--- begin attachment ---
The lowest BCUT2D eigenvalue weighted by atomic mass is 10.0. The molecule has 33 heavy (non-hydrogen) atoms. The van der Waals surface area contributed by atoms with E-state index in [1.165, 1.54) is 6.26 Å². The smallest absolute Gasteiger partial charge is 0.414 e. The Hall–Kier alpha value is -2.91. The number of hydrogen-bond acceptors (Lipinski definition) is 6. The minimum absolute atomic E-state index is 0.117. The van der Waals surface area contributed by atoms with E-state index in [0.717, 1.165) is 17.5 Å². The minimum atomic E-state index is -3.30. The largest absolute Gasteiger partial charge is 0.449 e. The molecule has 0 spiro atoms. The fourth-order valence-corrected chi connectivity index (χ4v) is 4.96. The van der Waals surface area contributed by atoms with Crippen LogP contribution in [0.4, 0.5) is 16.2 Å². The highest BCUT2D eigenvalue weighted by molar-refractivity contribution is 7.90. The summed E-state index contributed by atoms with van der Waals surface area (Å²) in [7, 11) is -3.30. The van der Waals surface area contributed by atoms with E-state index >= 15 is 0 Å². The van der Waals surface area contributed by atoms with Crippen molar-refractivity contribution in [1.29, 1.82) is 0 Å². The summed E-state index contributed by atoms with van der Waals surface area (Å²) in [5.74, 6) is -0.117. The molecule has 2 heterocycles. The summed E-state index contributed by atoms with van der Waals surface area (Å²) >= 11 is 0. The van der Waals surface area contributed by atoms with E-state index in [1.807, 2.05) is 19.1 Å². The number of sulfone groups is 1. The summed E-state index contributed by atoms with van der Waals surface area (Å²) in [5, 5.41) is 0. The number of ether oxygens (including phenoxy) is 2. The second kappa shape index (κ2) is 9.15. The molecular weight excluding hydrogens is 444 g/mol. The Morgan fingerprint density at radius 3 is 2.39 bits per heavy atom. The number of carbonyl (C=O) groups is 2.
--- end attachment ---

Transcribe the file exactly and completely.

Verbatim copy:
The lowest BCUT2D eigenvalue weighted by atomic mass is 10.0. The molecule has 33 heavy (non-hydrogen) atoms. The van der Waals surface area contributed by atoms with E-state index in [1.165, 1.54) is 6.26 Å². The smallest absolute Gasteiger partial charge is 0.414 e. The Hall–Kier alpha value is -2.91. The number of hydrogen-bond acceptors (Lipinski definition) is 6. The minimum absolute atomic E-state index is 0.117. The van der Waals surface area contributed by atoms with E-state index in [0.717, 1.165) is 17.5 Å². The minimum atomic E-state index is -3.30. The largest absolute Gasteiger partial charge is 0.449 e. The molecule has 0 spiro atoms. The fourth-order valence-corrected chi connectivity index (χ4v) is 4.96. The van der Waals surface area contributed by atoms with Crippen LogP contribution in [0.4, 0.5) is 16.2 Å². The highest BCUT2D eigenvalue weighted by molar-refractivity contribution is 7.90. The summed E-state index contributed by atoms with van der Waals surface area (Å²) in [7, 11) is -3.30. The van der Waals surface area contributed by atoms with E-state index >= 15 is 0 Å². The van der Waals surface area contributed by atoms with Crippen molar-refractivity contribution in [1.29, 1.82) is 0 Å². The summed E-state index contributed by atoms with van der Waals surface area (Å²) in [5.74, 6) is -0.117. The molecule has 2 heterocycles. The summed E-state index contributed by atoms with van der Waals surface area (Å²) >= 11 is 0. The van der Waals surface area contributed by atoms with E-state index in [1.807, 2.05) is 19.1 Å². The number of sulfone groups is 1. The summed E-state index contributed by atoms with van der Waals surface area (Å²) in [5, 5.41) is 0. The number of ether oxygens (including phenoxy) is 2. The second kappa shape index (κ2) is 9.15. The molecular weight excluding hydrogens is 444 g/mol. The Morgan fingerprint density at radius 3 is 2.39 bits per heavy atom. The number of carbonyl (C=O) groups is 2.